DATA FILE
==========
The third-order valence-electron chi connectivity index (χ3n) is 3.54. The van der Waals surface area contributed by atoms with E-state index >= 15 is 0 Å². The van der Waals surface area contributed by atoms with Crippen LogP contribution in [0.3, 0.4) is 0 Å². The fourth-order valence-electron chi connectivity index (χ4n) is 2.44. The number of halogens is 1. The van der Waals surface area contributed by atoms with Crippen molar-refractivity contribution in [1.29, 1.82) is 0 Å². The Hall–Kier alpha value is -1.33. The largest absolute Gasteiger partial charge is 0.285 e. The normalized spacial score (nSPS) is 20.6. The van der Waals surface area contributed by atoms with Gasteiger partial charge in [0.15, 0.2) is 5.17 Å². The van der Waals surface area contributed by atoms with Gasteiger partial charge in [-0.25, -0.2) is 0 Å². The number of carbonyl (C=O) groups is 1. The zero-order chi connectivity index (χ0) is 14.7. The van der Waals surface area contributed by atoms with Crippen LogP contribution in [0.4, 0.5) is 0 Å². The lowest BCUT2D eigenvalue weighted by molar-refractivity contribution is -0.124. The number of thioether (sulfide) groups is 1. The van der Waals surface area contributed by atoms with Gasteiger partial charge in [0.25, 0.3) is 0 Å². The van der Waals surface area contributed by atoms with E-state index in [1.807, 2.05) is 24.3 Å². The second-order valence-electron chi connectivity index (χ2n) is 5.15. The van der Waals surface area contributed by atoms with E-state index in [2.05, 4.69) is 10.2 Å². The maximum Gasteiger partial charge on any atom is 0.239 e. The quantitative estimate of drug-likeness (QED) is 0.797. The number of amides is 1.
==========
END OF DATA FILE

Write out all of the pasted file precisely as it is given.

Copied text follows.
The third-order valence-electron chi connectivity index (χ3n) is 3.54. The van der Waals surface area contributed by atoms with E-state index >= 15 is 0 Å². The van der Waals surface area contributed by atoms with Crippen LogP contribution in [0.3, 0.4) is 0 Å². The fourth-order valence-electron chi connectivity index (χ4n) is 2.44. The number of halogens is 1. The van der Waals surface area contributed by atoms with Crippen molar-refractivity contribution in [1.29, 1.82) is 0 Å². The Hall–Kier alpha value is -1.33. The largest absolute Gasteiger partial charge is 0.285 e. The normalized spacial score (nSPS) is 20.6. The van der Waals surface area contributed by atoms with Gasteiger partial charge in [0.15, 0.2) is 5.17 Å². The van der Waals surface area contributed by atoms with Gasteiger partial charge in [-0.25, -0.2) is 0 Å². The number of carbonyl (C=O) groups is 1. The zero-order chi connectivity index (χ0) is 14.7. The van der Waals surface area contributed by atoms with Crippen LogP contribution in [0.4, 0.5) is 0 Å². The lowest BCUT2D eigenvalue weighted by molar-refractivity contribution is -0.124. The number of thioether (sulfide) groups is 1. The van der Waals surface area contributed by atoms with Gasteiger partial charge in [0.25, 0.3) is 0 Å². The van der Waals surface area contributed by atoms with E-state index in [1.807, 2.05) is 24.3 Å². The second-order valence-electron chi connectivity index (χ2n) is 5.15. The van der Waals surface area contributed by atoms with E-state index in [2.05, 4.69) is 10.2 Å². The maximum Gasteiger partial charge on any atom is 0.239 e. The quantitative estimate of drug-likeness (QED) is 0.797. The number of amides is 1.